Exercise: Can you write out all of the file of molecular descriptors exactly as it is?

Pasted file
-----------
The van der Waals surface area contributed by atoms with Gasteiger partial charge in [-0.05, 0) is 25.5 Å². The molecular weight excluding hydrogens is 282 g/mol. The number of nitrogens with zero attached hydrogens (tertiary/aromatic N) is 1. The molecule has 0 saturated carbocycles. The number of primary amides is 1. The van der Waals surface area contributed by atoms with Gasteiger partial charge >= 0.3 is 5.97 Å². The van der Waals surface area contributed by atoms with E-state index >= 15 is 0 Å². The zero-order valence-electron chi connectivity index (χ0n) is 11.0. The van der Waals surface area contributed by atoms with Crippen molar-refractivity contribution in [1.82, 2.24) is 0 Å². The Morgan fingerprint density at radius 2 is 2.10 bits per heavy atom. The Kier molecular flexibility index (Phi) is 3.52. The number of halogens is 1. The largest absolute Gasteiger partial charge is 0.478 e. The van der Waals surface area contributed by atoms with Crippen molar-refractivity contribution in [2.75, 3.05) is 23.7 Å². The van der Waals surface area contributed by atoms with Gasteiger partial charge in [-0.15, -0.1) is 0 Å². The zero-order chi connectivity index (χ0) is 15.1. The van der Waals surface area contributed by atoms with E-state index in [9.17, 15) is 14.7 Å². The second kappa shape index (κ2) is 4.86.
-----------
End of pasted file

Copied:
The van der Waals surface area contributed by atoms with Gasteiger partial charge in [-0.05, 0) is 25.5 Å². The molecular weight excluding hydrogens is 282 g/mol. The number of nitrogens with zero attached hydrogens (tertiary/aromatic N) is 1. The molecule has 0 saturated carbocycles. The number of primary amides is 1. The van der Waals surface area contributed by atoms with Gasteiger partial charge >= 0.3 is 5.97 Å². The van der Waals surface area contributed by atoms with E-state index >= 15 is 0 Å². The zero-order valence-electron chi connectivity index (χ0n) is 11.0. The van der Waals surface area contributed by atoms with Crippen molar-refractivity contribution in [1.82, 2.24) is 0 Å². The Morgan fingerprint density at radius 2 is 2.10 bits per heavy atom. The Kier molecular flexibility index (Phi) is 3.52. The number of halogens is 1. The largest absolute Gasteiger partial charge is 0.478 e. The van der Waals surface area contributed by atoms with Crippen molar-refractivity contribution in [2.75, 3.05) is 23.7 Å². The van der Waals surface area contributed by atoms with Gasteiger partial charge in [-0.15, -0.1) is 0 Å². The zero-order chi connectivity index (χ0) is 15.1. The van der Waals surface area contributed by atoms with E-state index in [9.17, 15) is 14.7 Å². The second kappa shape index (κ2) is 4.86.